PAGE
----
Margolin, M. (2003, October 12). A land rich in lore, rich in cotton, poor in spirit. Los Angeles Times. Retrieved February 19, 2022, from https://www.latimes.com/archives/la-xpm-2003-oct-12-bk-margolin12-story.html

USGS, California Water Science Center (n.d.). California’s Central Valley. California’s Central Valley | USGS California Water Science Center. Retrieved February 19, 2022, from https://ca.water.usgs.gov/projects/central-valley/about-central-valley.html

Vera, N. (2021, August 20). San Joaquin Valley has one of the worst air qualities in the world right now. YourCentralValley.com. Retrieved February 19, 2022, from https://www.yourcentralvalley.com/news/local-news/san-joaquin-valley-has-one-of-the-worst-air-qualities-in-the-world-right-now/

Wilner, J., Johnson, R., & Group, B. A. N. (2018, April 20). Rep. Lamalfa highest earner of farm subsidies in Congress, report shows. Chico Enterprise-Record. Retrieved February 19, 2022, from https://www.chicoer.com/2017/12/08/rep-lamalfa-highest-earner-of-farm-subsidies-in-congress-report-shows/

Wong, K. (2006, September 30). Carquinez breakthrough. Bay Nature. Retrieved February 19, 2022, from https://baynature.org/article/carquinez-breakthrough/

 

Mutual Aid, Abolition, and Transformative Justice

CJ Trowbridge

2021-12-07

ETHS 100

Week 13 Notes

Introductions

Dean Spade

Dean Spade’s book is about the importance of mutual aid for building social movements, and the specific models and approaches for avoiding the common pitfalls that mutual aid organizations run into. Dean has been involved in mutual aid for decades, but felt a strong desire to make the idea of mutual aid popular in new ways after the 2016 election. Dean highlights that donating to the ACLU or voting next time are not realistic strategies for defeating Trump and Trumpism.

Common neoliberal mythologies on social change hide the way social change actually happens by centering law and charismatic leaders and hiding the mutual aid and especially the daily work done mostly by women, BIPOC, and incarcerated people. These things are actually more central to building powerful movements. These neoliberal mythologies disempower social action. Political people are not about powerful lawyers creating change, they are about movements of people engaging directly to demand change. The neoliberal colonial legal system will not deliver change; only with pressure from social movements can change happen, and even then the change will be as small and superficial as possible and it will be undone as soon as possible.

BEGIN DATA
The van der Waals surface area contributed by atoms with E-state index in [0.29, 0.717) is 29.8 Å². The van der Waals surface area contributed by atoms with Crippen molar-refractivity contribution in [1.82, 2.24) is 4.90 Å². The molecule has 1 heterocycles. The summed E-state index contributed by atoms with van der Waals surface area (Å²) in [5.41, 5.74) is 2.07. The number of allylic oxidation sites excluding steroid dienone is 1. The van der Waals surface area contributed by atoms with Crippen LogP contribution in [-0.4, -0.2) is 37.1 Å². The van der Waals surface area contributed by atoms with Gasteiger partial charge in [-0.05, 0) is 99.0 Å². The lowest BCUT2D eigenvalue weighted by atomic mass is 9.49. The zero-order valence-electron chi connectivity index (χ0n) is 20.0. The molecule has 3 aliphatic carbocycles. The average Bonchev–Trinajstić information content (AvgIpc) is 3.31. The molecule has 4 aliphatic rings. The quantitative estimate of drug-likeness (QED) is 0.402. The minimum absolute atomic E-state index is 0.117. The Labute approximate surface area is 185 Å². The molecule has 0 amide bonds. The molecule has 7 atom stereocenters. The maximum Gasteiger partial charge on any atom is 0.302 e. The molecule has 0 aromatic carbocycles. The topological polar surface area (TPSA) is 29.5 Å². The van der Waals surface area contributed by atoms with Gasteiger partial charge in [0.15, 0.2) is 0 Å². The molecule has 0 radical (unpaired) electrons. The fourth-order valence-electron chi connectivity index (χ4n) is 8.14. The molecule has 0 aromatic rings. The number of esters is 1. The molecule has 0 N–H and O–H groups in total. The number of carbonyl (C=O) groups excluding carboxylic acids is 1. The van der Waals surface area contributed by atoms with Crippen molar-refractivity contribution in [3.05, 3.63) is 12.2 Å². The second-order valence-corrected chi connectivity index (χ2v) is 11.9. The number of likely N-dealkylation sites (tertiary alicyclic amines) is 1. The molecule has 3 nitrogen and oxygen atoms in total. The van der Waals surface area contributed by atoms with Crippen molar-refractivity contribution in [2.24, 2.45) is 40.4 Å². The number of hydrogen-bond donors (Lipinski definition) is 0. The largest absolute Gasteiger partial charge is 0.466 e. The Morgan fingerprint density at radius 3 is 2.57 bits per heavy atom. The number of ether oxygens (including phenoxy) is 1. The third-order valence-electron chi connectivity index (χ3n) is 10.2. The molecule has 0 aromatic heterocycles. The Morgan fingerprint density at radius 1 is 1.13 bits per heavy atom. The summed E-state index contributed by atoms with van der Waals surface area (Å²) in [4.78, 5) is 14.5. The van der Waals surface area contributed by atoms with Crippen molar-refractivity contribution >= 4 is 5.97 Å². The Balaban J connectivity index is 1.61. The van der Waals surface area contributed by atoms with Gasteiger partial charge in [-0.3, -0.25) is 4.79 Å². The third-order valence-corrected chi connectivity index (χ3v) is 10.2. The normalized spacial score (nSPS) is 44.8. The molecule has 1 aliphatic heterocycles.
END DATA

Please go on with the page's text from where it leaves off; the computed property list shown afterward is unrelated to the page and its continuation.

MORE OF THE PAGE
Mutual Aid means working together to meet each other’s survival needs based on a shared understanding that the systems we live under will not meet them and actually are creating the situation where the needs are not met. Mutual aid meets people’s immediate survival needs. Mutual aid is an onramp for building movements and getting people engaged, it builds solidarity among people engaged in mutual aid. Mutual aid is the way we practice living in the world we want to live in by giving people access to their basic needs and creating a world where people’s needs are met without any strings attached.

The book also focuses on ethical best practices for how to work together to do mutual aid work that is effective.

Abolition and transformative justice are fundamental to the practices and goals of mutual aid. Transformative justice is about creating the safe future that people need and want, which the current carceral and juridical system promises but does not deliver.

Ejeris Dixon

Progressive movement cultures are sometimes not as open, even within a concsensus decision making system where everyone may not have the same understanding of the concepts and terms being discussed. Something as simple as defining harm can lead to conflict and confusion in discussion and consensus which interrupts the potential for radically liberated movements.

Mariame Kaba

Mutual aid has been described as “survival pending revolution” as part of the politicized survival work of the Black Panthers. Mutual aid has been described as “cooperation for the sake of the common good.” Mutual aid has been described as “collectivity towards survival” within community organizing. Ruthie Gilmore describes mutual aid as rehearsal for a post-abolition society, or as one of the mechanisms with which we can prefiguring the world in which we want to live.

Transformative Justice is about focusing on healing rather than punishment. Participatory defense campaigns are very good examples of abolitionist mutual aid in support of transformative justice, fund raising for the legal and life needs of criminalized people and their families.

Everything doesn’t have to be everything; it’s too much for anyone, especially right now. Many topics are not any one person’s to answer.

How to define the world we’re trying to create?

Dean Spade